… by Alisha Miranda
Remember the days when planning a vacation involved sitting at a travel agency researching budget-friendly destinations months ahead of that precious two-week time off? Say goodbye to that, now travel planning is at your fingertips and easier than ever.
Enter: the Internet. Unfortunately for travel agencies, today the rise of social media has given way to more inspiring, informative, and independent platforms to help travelers get on the road the way they want, at any time, with any budget. We’ve come a long way from sitting in those chairs listening to typical tour packages like the Caribbean and Europe being thrown at us. Now, traveling the world is not only possible but also very much tangible and it’s all thanks to the World Wide Web.
As the barrier to entry gets lower, travel partners – which encompasses tourism boards and websites, guidebook companies, community and forum boards, and now travel bloggers – are leading the way in providing free travel tips, shared content, points of interests, and the ever-so-present deals for regular folks to book their own dream trips. Additionally, it seems anyone who has successfully traveled abroad and returned to share his or her stories can be considered a professional traveler. There are endless searches for personalized tips and itineraries to make one’s travel experience that more memorable as people seek out individual interests, preferences in lodging, and unique cultures. Another contributing factor online is niche travel groups, which has formed close-knit communities that foster a global exchange, such as the RTW travelers or ‘round the world travelers, backpackers (not just college students anymore!), career breakers, gap year students, and solo travelers. Easily found via Twitter chats and Facebook fan pages, these niches have grown to become the new “go to” reps for the latest in travel planning, advice, and promotions.
So how does one go about ditching their trusty travel agent and picking up a travel planning 101 guide? Well, for one, content is king. Stay away from the SEO noise, and go for the unique stories and articles that resonate with your desired trip. It takes some digging, but discovering reputable resources such as Matador Network, BootsnAll, and Lonely Planet will provide local insight and value to your research. Also, join a forum online like Twitter’s popularly used #TravelTuesday theme day to ask questions, connect with like-minded travelers, and find helpful articles. You can also find generic sites that discuss how to pack for a trip (whether it’s long term or short term), how to create a budget and stick to it, the best smartphone apps to accompany you on the road, and alternative cost-friendly lodging options such as hostels. The key to online travel is interaction: be an observer at first, then engage others.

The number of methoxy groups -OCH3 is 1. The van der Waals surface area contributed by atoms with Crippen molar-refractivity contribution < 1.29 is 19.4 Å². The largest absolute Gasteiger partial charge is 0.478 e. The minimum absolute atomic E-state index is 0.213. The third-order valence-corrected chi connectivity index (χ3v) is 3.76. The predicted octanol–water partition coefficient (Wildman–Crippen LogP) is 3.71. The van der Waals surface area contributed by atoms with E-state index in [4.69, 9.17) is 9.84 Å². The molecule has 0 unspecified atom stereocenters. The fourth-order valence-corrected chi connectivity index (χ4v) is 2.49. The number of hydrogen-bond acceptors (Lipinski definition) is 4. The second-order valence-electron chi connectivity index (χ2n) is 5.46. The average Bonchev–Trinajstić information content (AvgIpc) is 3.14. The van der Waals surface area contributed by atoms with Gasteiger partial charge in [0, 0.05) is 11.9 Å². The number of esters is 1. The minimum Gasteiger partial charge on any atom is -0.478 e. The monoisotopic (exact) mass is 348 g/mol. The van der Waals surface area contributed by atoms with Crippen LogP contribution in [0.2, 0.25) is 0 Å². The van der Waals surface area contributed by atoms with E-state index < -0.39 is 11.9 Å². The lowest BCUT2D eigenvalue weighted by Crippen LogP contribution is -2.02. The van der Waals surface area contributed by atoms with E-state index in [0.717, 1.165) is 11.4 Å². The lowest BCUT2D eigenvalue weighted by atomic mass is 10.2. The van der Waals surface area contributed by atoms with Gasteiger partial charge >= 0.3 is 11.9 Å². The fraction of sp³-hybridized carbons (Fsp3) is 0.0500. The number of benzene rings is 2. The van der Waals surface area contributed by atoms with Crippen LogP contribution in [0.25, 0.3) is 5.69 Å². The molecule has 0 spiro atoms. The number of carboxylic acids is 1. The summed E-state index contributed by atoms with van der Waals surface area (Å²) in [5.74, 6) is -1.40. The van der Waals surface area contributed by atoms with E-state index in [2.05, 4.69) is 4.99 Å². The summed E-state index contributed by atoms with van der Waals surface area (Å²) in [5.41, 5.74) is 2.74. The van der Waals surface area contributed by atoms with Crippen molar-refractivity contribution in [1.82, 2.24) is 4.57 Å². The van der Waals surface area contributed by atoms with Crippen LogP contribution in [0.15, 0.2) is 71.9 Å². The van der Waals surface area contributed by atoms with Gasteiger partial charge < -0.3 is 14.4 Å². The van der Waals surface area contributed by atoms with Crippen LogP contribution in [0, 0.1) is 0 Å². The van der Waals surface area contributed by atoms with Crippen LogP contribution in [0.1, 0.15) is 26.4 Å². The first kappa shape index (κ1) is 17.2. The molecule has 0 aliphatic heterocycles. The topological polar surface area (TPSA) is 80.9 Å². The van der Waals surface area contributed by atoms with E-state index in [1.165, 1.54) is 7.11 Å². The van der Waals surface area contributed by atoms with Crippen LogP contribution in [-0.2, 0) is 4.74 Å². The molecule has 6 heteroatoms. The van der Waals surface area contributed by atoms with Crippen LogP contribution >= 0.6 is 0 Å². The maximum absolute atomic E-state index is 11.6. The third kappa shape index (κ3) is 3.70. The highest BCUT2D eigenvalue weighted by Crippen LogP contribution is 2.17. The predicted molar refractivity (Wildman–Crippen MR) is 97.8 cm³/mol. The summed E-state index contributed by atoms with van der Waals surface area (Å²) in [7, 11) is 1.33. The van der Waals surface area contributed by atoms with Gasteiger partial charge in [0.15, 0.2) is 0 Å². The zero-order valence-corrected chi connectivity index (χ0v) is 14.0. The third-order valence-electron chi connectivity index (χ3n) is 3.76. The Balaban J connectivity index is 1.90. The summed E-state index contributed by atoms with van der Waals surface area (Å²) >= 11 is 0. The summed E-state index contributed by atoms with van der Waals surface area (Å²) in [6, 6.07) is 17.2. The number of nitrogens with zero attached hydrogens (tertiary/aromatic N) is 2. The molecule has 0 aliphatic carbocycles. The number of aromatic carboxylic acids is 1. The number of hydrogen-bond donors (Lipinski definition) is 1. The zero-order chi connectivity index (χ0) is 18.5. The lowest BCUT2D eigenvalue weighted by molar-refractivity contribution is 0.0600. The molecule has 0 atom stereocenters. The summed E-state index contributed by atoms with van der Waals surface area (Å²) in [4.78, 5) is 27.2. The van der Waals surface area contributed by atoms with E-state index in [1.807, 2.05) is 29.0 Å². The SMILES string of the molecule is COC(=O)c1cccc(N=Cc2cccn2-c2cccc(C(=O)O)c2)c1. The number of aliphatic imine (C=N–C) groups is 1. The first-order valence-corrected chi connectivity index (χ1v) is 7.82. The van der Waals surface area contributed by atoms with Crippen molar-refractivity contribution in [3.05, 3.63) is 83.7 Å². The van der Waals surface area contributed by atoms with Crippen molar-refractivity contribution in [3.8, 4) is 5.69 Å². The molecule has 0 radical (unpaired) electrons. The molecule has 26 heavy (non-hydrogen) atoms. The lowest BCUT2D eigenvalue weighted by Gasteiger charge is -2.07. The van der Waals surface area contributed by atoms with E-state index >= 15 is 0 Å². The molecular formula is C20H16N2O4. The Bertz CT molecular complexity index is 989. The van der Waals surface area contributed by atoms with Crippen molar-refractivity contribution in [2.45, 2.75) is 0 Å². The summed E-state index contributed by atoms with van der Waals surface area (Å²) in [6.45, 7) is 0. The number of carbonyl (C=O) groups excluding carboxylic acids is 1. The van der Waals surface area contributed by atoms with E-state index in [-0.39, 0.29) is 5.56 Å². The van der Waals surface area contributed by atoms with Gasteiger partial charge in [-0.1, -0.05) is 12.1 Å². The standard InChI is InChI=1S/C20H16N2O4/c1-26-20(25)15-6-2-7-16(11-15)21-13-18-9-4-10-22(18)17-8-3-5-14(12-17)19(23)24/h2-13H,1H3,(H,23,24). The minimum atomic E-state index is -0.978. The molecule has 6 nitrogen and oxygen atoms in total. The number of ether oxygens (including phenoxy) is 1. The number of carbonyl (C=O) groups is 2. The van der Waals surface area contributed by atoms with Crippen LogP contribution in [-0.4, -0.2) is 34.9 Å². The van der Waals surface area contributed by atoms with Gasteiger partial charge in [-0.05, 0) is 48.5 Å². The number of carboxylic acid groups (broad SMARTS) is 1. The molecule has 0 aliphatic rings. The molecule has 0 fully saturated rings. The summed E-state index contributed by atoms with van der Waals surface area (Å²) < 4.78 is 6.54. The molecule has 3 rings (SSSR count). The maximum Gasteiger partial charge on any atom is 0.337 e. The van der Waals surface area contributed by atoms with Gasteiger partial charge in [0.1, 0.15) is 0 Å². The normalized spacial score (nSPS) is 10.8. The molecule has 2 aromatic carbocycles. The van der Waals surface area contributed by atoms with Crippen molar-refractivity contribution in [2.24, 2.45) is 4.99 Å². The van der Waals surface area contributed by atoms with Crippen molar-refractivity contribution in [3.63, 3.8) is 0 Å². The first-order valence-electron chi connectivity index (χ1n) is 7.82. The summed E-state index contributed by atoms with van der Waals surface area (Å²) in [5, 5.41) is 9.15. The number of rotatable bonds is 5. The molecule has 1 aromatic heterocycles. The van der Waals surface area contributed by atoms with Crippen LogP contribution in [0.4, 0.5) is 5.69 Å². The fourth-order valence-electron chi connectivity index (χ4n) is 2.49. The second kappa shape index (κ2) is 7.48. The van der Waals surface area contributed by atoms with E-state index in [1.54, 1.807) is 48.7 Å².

To a large part of the world, this “do it yourself” movement may seem intimidating but the fact is we’re evolving, and at an alarming rate. It’s the incredible tool that is the Internet that is allowing us to travel the way we want, even carving the path for “digital nomads” or “location independent” workers. The power has shifted from the top-down, to bottom-up and its time to take advantage of this new era before being left behind.
Won’t you join us?
Alisha Miranda is a Freelance Writer and Social Media Manager based in New York City. Dubbed a proud Travel Geek, she has become known as an ambassador for young travelers, especially solo female travelers, and representing beloved travel communities through each journey. When she’s not settled in at home in Brooklyn, she’s daydreaming of her next trip abroad.
You still can’t replace the role of a travel agent for the custom aspect — there’s something about an added human touch that can make a difference between having a cookie cutter itinerary vs. having a travel menu catered to a specific traveler’s interests.
I agree that a human touch is definitely irreplaceable. one bonus about engaging in travel communities online is the opportunity to make connections offline. for example, every trip I’ve taken has led me to make contacts in those destinations, which have sparked friendships, and people who’ve welcomed me to stay with them during my visits. plus, the travel agent is only the middle man. I would hope as part of your goal with traveling, you want local insights and what better way to do that than to speak with locals themselves?
I do enjoy the freedom the internet provides when booking last minute getaways. If the destination is out of state or country, I still prefer a good travel agent who is an expert in my destinations. It’s great to have choices!! Thank you for the article.
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